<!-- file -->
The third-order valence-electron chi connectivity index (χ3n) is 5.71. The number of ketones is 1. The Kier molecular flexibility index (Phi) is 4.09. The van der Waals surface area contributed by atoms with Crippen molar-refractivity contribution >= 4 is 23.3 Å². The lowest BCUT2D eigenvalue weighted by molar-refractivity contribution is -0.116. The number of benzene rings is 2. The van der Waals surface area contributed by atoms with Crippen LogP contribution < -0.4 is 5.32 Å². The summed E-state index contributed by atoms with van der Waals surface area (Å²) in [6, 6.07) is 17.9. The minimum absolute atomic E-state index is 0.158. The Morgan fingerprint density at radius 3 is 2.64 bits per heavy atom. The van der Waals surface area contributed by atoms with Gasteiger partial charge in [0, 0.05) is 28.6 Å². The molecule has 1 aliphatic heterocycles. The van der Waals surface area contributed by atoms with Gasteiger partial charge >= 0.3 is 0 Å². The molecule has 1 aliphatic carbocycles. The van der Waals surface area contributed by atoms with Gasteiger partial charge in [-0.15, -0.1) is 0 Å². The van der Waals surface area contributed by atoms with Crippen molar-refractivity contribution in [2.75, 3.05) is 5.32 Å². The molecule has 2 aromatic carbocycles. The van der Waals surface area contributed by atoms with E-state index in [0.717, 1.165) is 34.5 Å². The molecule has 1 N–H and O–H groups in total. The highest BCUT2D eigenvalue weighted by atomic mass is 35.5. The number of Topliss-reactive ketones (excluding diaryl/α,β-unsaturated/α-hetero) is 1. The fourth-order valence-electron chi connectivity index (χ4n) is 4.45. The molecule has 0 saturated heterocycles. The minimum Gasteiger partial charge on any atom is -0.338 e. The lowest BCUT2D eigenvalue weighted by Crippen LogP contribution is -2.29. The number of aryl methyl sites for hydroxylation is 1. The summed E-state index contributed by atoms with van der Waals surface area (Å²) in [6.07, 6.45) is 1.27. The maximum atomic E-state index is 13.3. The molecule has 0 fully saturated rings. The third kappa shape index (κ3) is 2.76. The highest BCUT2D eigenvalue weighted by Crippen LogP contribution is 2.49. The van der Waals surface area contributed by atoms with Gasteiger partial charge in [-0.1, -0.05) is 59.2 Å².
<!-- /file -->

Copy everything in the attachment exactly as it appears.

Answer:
The third-order valence-electron chi connectivity index (χ3n) is 5.71. The number of ketones is 1. The Kier molecular flexibility index (Phi) is 4.09. The van der Waals surface area contributed by atoms with Crippen molar-refractivity contribution >= 4 is 23.3 Å². The lowest BCUT2D eigenvalue weighted by molar-refractivity contribution is -0.116. The number of benzene rings is 2. The van der Waals surface area contributed by atoms with Crippen LogP contribution < -0.4 is 5.32 Å². The summed E-state index contributed by atoms with van der Waals surface area (Å²) in [6, 6.07) is 17.9. The minimum absolute atomic E-state index is 0.158. The Morgan fingerprint density at radius 3 is 2.64 bits per heavy atom. The van der Waals surface area contributed by atoms with Gasteiger partial charge in [0, 0.05) is 28.6 Å². The molecule has 1 aliphatic heterocycles. The van der Waals surface area contributed by atoms with Gasteiger partial charge >= 0.3 is 0 Å². The molecule has 1 aliphatic carbocycles. The van der Waals surface area contributed by atoms with Gasteiger partial charge in [-0.15, -0.1) is 0 Å². The van der Waals surface area contributed by atoms with Crippen molar-refractivity contribution in [2.75, 3.05) is 5.32 Å². The molecule has 2 aromatic carbocycles. The van der Waals surface area contributed by atoms with E-state index in [0.717, 1.165) is 34.5 Å². The molecule has 1 N–H and O–H groups in total. The highest BCUT2D eigenvalue weighted by atomic mass is 35.5. The number of Topliss-reactive ketones (excluding diaryl/α,β-unsaturated/α-hetero) is 1. The fourth-order valence-electron chi connectivity index (χ4n) is 4.45. The molecule has 0 saturated heterocycles. The minimum Gasteiger partial charge on any atom is -0.338 e. The lowest BCUT2D eigenvalue weighted by Crippen LogP contribution is -2.29. The number of aryl methyl sites for hydroxylation is 1. The summed E-state index contributed by atoms with van der Waals surface area (Å²) in [6.07, 6.45) is 1.27. The maximum atomic E-state index is 13.3. The molecule has 0 fully saturated rings. The third kappa shape index (κ3) is 2.76. The highest BCUT2D eigenvalue weighted by Crippen LogP contribution is 2.49. The van der Waals surface area contributed by atoms with Gasteiger partial charge in [-0.1, -0.05) is 59.2 Å².